Against the current 6:000:00/6:00
“...his best work is as good as anyone...and his work is getting better”
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Under the Sun/media dl
Solomon King – Under The Sun
When you look down the track listing for an album and see it populated with covers – many classics of their genre – you instinctively have strong forebodings of listening to ill conceived renditions that don’t deliver anything remotely resembling the concept of “imitation being the sincerest form of flattery”.
However, occasionally you are surprised when an artist takes these songs and brings new life to them by changing them to deliver a personal musical vision that respects the song’s roots without resorting to mere mimicry. One such artist is Solomon King.
To help deliver his vision, King has surrounded himself with a crack team of musicians that includes Ray Parker Jr (guitar), Ollie Brown (drums), Reggie McBride (bass) and Sylvester Rivers (keyboards/percussion) with background vocals from Shea Chambers, Elaine Gibbs and Cristi Black. I mention the names of these singers because their gospel infused harmonies are one of the real delights of this set.
King is blessed with a soulful and bluesy voice (somewhat like a white Robert Cray) that is equally at home on the Muddy inspired title track as it is on the funkily soulful “Ain’t No Love”. “Freaky” is deeply soulful, funky and bluesy, riding a mesmerising guitar riff – “Frankie & Johnny” has a seriously funky undertone that is enhanced by jaunty piano – whilst “You Look Good” is both funky and bluesy fired by percolating organ.
Add in earthy renditions of “Whiter Shade Of Pale” and “Tracks Of My Tears”, and a seriously funky “Jack Me Up”, and you have a fine set from an artist with serious potential. (www.solomonkingmusic.com) Rating 8 Mick Rainsford Blues in Britain Magazine
medicine/media free download
MEDICINE by Solomon King
Review by Playboy Magazine contributor Ashley Jude CollieToday’s charts are jammed with sappy performers who can’t really sing and don’t play instruments and who are created by record companies with the sole purpose of milking our kids of their cash. Did I hear some exec say, “We just need customers who are like sheep and go baaaaaaaa, and performers who have their dance routines down pat!” Face it, when it comes to modern music it’s all about being served a load of pop and pomp. . .PAP! But every now and again, something makes us want to shout, “Hold on, what’s that?” and then, “Drop a freakin’ needle on that record!” Solomon King’s debut 2009 CD, Under the Sun, earned him a Grammy entrant nomination. Now his new CD, Medicine, strips down today’s over-produced slush and returns music to its very essence. Medicine is an exciting throwback to when the blues and rock made you want to rock and roll! Medicine is a tasty dish, evoking John Lee Hooker, Leonard Cohen, Tom Waits and a little of that “bad to the bone” of George Thorogood. It’s raw, one-take, uncomplicated medicine for the soul. Trust us, resistance is futile. . .so shut up and just take your Medicine!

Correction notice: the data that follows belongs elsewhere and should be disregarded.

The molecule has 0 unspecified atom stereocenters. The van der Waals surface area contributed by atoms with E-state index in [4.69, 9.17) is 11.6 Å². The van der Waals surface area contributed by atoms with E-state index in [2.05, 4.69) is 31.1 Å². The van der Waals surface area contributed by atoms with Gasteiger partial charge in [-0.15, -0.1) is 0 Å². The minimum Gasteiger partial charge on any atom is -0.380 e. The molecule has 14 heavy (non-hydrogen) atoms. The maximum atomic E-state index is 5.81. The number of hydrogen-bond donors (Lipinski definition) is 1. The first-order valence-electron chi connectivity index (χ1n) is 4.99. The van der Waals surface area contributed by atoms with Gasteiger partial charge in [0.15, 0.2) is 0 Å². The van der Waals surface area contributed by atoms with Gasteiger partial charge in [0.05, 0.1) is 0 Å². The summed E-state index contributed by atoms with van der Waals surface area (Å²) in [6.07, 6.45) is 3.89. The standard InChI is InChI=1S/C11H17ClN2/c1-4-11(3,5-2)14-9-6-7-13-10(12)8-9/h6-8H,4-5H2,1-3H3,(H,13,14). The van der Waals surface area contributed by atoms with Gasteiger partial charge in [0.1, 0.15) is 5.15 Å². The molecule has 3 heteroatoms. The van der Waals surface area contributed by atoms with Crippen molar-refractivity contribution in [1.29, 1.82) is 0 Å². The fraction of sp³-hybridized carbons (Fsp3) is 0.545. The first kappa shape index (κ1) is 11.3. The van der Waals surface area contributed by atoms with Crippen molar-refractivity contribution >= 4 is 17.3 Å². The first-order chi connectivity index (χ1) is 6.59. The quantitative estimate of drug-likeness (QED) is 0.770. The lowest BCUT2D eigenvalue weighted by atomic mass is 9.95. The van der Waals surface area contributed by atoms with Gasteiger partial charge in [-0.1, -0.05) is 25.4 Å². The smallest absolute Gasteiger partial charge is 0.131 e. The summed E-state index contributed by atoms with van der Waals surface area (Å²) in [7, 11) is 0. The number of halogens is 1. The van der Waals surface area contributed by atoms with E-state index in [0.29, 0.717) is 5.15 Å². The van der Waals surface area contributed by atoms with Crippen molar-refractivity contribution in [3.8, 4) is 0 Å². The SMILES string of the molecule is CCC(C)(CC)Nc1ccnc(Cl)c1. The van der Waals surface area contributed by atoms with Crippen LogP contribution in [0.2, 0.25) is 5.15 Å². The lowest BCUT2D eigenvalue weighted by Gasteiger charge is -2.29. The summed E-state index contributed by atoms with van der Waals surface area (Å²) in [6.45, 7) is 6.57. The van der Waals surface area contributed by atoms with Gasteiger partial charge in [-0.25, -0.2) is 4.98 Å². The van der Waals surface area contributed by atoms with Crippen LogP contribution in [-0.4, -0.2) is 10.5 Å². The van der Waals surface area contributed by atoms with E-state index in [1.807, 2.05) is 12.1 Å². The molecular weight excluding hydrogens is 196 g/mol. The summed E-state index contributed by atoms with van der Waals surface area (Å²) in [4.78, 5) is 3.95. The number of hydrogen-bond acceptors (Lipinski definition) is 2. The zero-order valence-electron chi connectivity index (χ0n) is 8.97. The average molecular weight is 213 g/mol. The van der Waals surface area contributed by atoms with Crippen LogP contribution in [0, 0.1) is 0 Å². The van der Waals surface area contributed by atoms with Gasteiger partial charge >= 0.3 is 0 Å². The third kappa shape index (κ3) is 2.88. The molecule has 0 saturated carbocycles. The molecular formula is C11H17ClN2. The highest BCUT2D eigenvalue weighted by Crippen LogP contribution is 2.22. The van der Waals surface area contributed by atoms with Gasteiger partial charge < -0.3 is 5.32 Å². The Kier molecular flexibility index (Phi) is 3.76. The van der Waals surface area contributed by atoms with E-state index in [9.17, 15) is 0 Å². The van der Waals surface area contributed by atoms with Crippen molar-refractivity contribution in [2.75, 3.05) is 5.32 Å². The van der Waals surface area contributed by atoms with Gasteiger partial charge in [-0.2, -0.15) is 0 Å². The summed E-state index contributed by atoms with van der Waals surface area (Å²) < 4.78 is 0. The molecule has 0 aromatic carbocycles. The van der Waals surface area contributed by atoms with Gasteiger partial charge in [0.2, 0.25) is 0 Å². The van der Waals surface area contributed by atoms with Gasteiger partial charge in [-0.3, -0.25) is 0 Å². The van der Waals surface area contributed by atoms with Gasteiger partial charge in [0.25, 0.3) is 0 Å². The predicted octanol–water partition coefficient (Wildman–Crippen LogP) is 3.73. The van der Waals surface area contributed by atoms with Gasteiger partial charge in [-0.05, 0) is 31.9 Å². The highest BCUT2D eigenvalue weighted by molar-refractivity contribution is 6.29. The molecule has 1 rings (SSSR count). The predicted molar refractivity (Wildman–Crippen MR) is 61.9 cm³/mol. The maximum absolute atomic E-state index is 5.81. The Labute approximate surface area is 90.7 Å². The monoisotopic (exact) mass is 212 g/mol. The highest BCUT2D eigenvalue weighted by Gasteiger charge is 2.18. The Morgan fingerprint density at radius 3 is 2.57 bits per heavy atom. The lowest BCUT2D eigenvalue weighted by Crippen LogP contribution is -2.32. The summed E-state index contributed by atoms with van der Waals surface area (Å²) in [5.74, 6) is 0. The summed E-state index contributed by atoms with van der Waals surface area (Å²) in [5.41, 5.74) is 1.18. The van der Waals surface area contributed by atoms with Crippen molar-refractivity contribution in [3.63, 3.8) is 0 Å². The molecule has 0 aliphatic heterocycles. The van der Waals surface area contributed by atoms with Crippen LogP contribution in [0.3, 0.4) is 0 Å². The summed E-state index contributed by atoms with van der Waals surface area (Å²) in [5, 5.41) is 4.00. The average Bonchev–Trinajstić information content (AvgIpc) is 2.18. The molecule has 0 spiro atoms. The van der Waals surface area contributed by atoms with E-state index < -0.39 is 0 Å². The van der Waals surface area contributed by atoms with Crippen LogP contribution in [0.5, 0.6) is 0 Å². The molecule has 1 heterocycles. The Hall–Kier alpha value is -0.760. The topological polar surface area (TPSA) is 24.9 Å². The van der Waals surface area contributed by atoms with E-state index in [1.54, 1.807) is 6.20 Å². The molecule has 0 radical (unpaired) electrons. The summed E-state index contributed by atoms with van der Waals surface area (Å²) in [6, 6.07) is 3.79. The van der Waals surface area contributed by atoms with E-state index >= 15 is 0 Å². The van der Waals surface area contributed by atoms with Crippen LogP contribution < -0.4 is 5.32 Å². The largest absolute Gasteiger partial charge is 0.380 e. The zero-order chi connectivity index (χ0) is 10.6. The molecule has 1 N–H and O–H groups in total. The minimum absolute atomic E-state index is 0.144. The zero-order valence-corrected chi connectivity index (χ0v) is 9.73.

- “Medicine” - An irresistible blues love song. You need your medicine, and your medicine is a bit of Solomon King.
- “Baby Does Me Good” - Foot stomping, rocking blues with some real horny guitar.
- “Make You Mine” - We suggest you shoot back some whiskey for this damn fine homage to early rockers like George Thorogood and his Destroyers. Count Solomon King as part of this great rock tradition.
- “Little Wheel” - Some classic early rock blues on this John Lee Hooker tune done in Solomon King’s inimitable
- “Don’t you love me no more?” - More dirty licks for this excellent bad lovin’ song.
- “Closer” - Sweet, sweet, sweet ballad — takes the edge off the bad lovin’ we all go through. “Everything’s going to be alright!”
- “Cinammon Rose” - A killer country road tune. Put on your boots and hat, grab your gal and high step it out onto that dance floor!
- “Bucket” - Sure, the economy sucks, you just lost your job and your shirt, and you got those depression blues. But just put ‘em all in a bucket ‘cause you “don’t need nothing” but a line of Solomon King.
- “Trouble” - Looking for trouble and a little tango? Well, Solomon King is the Leonard Cohen of troubled blues. ‘Nuff said!
- “Be My Baby” - Stripped down, raw naked emotion. The classic Be My Baby never had it so good!